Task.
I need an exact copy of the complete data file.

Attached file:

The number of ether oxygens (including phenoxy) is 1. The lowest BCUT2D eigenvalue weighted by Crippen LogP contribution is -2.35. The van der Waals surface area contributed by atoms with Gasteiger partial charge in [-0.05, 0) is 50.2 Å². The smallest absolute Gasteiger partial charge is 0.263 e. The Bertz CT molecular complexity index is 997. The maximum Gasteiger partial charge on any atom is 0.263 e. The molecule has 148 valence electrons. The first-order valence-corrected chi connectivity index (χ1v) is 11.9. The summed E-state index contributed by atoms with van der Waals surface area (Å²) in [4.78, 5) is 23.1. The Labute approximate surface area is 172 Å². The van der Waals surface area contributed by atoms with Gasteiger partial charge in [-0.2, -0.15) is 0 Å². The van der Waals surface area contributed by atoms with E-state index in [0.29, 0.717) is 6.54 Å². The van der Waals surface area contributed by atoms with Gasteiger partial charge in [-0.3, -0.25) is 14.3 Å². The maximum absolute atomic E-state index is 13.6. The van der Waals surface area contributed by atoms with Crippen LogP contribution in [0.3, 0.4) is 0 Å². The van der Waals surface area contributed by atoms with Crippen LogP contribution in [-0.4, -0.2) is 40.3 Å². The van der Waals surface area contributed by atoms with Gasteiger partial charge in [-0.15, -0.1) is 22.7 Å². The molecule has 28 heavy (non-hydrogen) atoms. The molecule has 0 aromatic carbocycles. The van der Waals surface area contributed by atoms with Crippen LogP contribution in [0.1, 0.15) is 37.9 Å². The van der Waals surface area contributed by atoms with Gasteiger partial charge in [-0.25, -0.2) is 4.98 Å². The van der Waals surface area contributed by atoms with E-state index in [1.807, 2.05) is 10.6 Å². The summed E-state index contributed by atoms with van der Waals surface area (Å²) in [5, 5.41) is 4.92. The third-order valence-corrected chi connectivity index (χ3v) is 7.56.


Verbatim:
The number of ether oxygens (including phenoxy) is 1. The lowest BCUT2D eigenvalue weighted by Crippen LogP contribution is -2.35. The van der Waals surface area contributed by atoms with Gasteiger partial charge in [-0.05, 0) is 50.2 Å². The smallest absolute Gasteiger partial charge is 0.263 e. The Bertz CT molecular complexity index is 997. The maximum Gasteiger partial charge on any atom is 0.263 e. The molecule has 148 valence electrons. The first-order valence-corrected chi connectivity index (χ1v) is 11.9. The summed E-state index contributed by atoms with van der Waals surface area (Å²) in [4.78, 5) is 23.1. The Labute approximate surface area is 172 Å². The van der Waals surface area contributed by atoms with Gasteiger partial charge in [-0.2, -0.15) is 0 Å². The van der Waals surface area contributed by atoms with E-state index in [0.29, 0.717) is 6.54 Å². The van der Waals surface area contributed by atoms with Gasteiger partial charge in [-0.3, -0.25) is 14.3 Å². The maximum absolute atomic E-state index is 13.6. The van der Waals surface area contributed by atoms with Crippen LogP contribution in [0.3, 0.4) is 0 Å². The van der Waals surface area contributed by atoms with Crippen LogP contribution in [-0.4, -0.2) is 40.3 Å². The van der Waals surface area contributed by atoms with Gasteiger partial charge in [-0.15, -0.1) is 22.7 Å². The molecule has 28 heavy (non-hydrogen) atoms. The molecule has 0 aromatic carbocycles. The van der Waals surface area contributed by atoms with Crippen LogP contribution in [0.1, 0.15) is 37.9 Å². The van der Waals surface area contributed by atoms with Gasteiger partial charge in [-0.25, -0.2) is 4.98 Å². The van der Waals surface area contributed by atoms with E-state index in [1.807, 2.05) is 10.6 Å². The summed E-state index contributed by atoms with van der Waals surface area (Å²) in [5, 5.41) is 4.92. The third-order valence-corrected chi connectivity index (χ3v) is 7.56.